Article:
At least it is according to CloudCheckr, who published the “In the Cloud Forest” infographic below. For those of you who don’t know, CloudCheckr is a service that will analyze your Amazon Web Service accounts and show you where you’re doing it wrong, to help reduce confusion, save money, keep your info up 24/7, and make sure it’s all secure.
My first problem with this infographic is that CloudCheckr assumes that everyone knows what I’ve just told you, dear reader. This assumption betrays THE WHOLE POINT of social media in general, and of infographics in particular, which is to create content that can be shared, preferably as widely as possible. CloudCheckr, how likely is it that someone who isn’t familiar with your services will see this infographic? PRETTY DAMN LIKELY (I’m sorry, I’m yelling). But really, you are shooting yourselves in the foot by making your content completely opaque to everyone who sees it that isn’t already aware of your company. You have a space that is just begging to be filled with a pithy blurb about who you are, what you do, and why everyone should think you’re covered in awesome—it’s called a subtitle, and you don’t have one. Fail.
I beg any higher power that exists to smite everyone who uses ill-planned, nonsensical themes for their infographics. Every time I see one of these themed monstrosities, I am minded of every wanna-be stage director who decided that it would be “novel” and “make a statement” to set Mac Beth in 1930s Berlin, or the Old West. It’s not new, it’s not edgy, and it just confuses everyone. If you’re not working at the level of Kenneth Branagh, then you probably can’t pull it off.
Please. Just. STAHP.
In this case, the design is a dark jungle. It has creepy-ish, dramatic shadow lettering and dark blues and blacks as the foundation colors (like the TV show “Lost”–because you know, that is the first connection everyone makes with AWS). The graphic design is technically okay, but not great. On the whole, I think that the mish-mash of shadowy-creepiness and the wildly divergent stylings of the symbols used to represent the data is pretty ugly.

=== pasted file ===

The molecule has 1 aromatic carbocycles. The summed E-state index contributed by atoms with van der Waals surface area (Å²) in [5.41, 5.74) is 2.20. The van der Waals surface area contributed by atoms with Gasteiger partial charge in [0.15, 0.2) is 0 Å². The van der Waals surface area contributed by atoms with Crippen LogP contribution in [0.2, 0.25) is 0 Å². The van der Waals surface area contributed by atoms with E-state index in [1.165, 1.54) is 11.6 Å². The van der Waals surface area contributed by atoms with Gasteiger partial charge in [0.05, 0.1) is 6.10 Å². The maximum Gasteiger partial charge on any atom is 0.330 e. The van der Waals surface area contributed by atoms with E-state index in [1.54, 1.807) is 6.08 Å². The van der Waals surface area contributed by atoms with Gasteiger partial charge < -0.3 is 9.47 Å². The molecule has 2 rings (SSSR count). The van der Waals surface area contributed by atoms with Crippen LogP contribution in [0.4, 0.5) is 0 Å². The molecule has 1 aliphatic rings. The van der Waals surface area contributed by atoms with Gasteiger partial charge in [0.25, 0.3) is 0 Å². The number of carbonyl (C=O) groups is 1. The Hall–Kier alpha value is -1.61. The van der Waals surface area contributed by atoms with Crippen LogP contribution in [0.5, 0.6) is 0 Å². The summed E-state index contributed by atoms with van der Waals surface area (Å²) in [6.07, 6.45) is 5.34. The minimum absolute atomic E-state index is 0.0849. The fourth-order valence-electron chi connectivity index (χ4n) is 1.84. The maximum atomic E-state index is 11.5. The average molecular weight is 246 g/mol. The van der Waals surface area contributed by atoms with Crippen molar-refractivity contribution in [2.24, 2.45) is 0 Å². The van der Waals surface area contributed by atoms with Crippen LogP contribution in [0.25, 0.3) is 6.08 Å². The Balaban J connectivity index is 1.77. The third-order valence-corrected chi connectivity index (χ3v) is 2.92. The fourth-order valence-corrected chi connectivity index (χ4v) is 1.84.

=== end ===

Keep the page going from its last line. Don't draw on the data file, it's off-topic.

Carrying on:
(ETA: one reader pointed out that this theme might be a play on “Amazon Rain Forest.” I will give CloudCheckr the benefit of the doubt, but that doesn’t really make anything else about it any better.)
The Data Elements
What is this whole thing about? What is the “Cloud Forest,” and why do I care? You have to go all the way to the bottom of the graphic to see that it’s the “results of a survey of 400 CloudCheckr customers with 10 or more EC2 instances.” Ohhhhhh-kaaaaayyyy… thanks for letting us know that. Unless you know that EC2 is Amazon Web Services, you’d still have no idea what you’re looking at, though. So as an explanation, this little tidbit is sorely lacking.
Why is cost at the top of the tree? Are these the highest rate of exceptions found? Is it volume? Answer: I don’t freaking know. When you use a theme that has a natural hierarchy built in (top of tree=most important, or what grows from below), then you only serve to make people wonder what they’re missing. Bad UX.
The two by-category sections of cost exceptions are both spidery, so at least that’s consistent. But one of them has no discernible rhyme nor reason—it’s just some dots and links—hell, the lines don’t even line up with the text.
The cost per category—what does the percentage mean? That would be best as a comparison TO the percentage of instances by category—as it is, they’ve just calculated how much the dollars are as a percentage. I could estimate that in my head without any problems, or they could have used the relative sizes to make it visually obvious.
And speaking of visually obvious: what is up with the “common cost exceptions” section?!? I HATE THIS. The 17% snake head is larger than the loop that represents 35% of the total. It should be pretty obvious that people will think that bigger things are bigger, and not fulfilling that expectation is a major fail.
More of the same, although here it’s birds, monkeys, and flowers that make no sense either thematically or representatively. One particular favorite of mine: the subhead says
98% of users experienced AT LEAST one exception (emphasis theirs).
With AT LEAST one exception, I want to know how many people had more than one. I want to know which ones were most common in conjunction with which other one. I want actual actionable information.
Also, how do birds, monkeys, and flowers relate to one another?
There is asphalt in the cloud forest—who would have thought it?
My take? I think that if I were in systems architecture, knowing that my company or client was allowing EVERYONE in the world write/delete permissions for their S3 buckets, I would find that a little more important than just a trail of ants on the jungle floor.
As I’ve been writing this, it’s been harder and harder to make myself switch tabs to actually look at the graphic. I think that alone should speak volumes. It’s unattractive, nonsensical, and doesn’t even explain itself well to the people who already know what they’re talking about. Woe betide the unsuspecting visitor to the CloudCheckr Cloud Forest.